1. A bad credit score is not the only harm of medical debt. The toxicity of medical debt is not solely about a bad credit score. The harm of medical debt transcends people’s credit; it generates stress and uncertainty, leading people to skip the health care they need. Repeated surveys show that over 4 in 10 adults delay or avoid care due to the fear of cost. These delays can lead to worse health outcomes and higher costs for both patients and health systems. At Undue , we hear this all the time — attempts at self-care and home remedies lead to costly complications. In addition to delays in care, unpaid medical bills can lead to mental health issuesranging from stress and anxiety to more serious conditions. Just because a bill does not get reported to a credit agency does not mean that patients are free from the stress and harm of unpaid bills. Most healthcare providers don’t sell their debt to a debt buyer but do use a ‘contingency-fee-based debt collector’1 to pursue unpaid bills for a certain period of time; any unpaid bills are returned to their hospital accounting books as bad debt. For the health system, the case is closed. The patient, however, does not know whether or not the unpaid bill will get reported to a credit agency or if they will be sued. For the patient, there is lingering fear that a medical bill remains out there somewhere and will come due.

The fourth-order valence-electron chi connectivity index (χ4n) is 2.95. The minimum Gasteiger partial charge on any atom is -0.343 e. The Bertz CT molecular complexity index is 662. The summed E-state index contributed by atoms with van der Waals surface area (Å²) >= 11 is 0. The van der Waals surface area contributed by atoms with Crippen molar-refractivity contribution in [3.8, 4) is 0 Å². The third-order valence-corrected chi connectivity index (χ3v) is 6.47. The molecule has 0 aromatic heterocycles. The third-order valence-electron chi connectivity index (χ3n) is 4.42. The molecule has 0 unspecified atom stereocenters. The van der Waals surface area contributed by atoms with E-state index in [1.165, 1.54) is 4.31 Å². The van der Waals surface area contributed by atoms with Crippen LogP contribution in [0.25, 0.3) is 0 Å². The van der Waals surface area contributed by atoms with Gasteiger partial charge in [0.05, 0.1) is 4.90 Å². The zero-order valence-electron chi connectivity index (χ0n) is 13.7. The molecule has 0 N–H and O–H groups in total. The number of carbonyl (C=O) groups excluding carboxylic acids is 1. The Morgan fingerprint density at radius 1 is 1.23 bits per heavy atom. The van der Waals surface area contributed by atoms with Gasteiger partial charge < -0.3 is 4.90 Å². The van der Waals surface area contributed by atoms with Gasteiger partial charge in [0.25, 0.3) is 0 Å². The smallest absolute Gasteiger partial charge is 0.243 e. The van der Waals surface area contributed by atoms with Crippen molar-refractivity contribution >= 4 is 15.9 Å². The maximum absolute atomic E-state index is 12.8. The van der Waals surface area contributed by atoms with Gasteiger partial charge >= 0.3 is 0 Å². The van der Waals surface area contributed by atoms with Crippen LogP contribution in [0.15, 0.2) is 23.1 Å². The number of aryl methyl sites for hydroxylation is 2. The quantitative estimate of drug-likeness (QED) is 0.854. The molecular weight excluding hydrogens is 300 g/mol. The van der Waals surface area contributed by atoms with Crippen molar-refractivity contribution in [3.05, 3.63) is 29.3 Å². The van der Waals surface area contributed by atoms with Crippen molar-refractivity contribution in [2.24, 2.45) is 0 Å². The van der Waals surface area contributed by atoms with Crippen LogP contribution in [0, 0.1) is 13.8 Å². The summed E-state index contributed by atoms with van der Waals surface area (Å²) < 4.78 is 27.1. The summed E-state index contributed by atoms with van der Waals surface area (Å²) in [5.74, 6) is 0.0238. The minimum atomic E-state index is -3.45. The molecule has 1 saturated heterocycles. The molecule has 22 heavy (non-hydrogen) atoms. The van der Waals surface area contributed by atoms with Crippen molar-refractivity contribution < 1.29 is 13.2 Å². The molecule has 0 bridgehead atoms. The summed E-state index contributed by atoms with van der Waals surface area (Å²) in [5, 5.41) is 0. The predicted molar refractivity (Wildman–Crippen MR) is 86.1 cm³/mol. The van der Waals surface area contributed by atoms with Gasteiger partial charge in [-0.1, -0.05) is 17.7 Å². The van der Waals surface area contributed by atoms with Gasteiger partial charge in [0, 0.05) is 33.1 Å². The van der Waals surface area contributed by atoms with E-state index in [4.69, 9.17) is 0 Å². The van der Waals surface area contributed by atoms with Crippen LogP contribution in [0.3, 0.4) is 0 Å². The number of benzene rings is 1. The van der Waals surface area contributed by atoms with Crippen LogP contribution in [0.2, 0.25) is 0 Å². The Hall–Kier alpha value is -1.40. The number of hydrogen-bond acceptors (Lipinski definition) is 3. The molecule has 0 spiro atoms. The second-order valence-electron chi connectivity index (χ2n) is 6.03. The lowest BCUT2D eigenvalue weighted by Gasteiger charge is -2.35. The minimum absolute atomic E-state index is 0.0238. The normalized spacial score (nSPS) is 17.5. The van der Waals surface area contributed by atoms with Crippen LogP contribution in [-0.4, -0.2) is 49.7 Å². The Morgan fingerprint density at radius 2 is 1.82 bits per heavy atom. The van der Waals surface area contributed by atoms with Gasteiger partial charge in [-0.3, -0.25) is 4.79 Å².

2. Contingency-fee-based debt collectors focus on non-financial debt (medical, utilities, telecom & rent) and are the main furnishers of medical debt; data shows they are furnishing less. Non-buyers or contingency-fee-based debt collectors are the primary source of medical debt furnishing and are furnishing less, according to the CFPB analysis. These collectors reported 38 percent fewer tradelines in Q1 of 2022, signaling a significant shift in practice. The CFPB highlights that, in conversations with non-buyers, furnishing medical debt is overly burdensome; this is largely due to the costs associated with Fair Credit Reporting Act (FCRA) compliance and consumer litigation relative to the debts. The contingency-fee-based market is larger and less consolidated than the debt buyer market; these entities may be smaller businesses and have less capacity to navigate the complexity of furnishing medical debts. Medical debts are more likely to be disputed due to an array of factors including insurer disputes, varying contracted rates and delays in communication with the patient across multiple stakeholders. While the drop in furnishing is good for patients, there is also a small uptick in debt buyer furnishing, largely in banking, financial services and retail. This is a red flag for patients who may put their medical debt on credit cards, transforming it from medical debt to financial services debt where it can be more easily reported to a credit agency.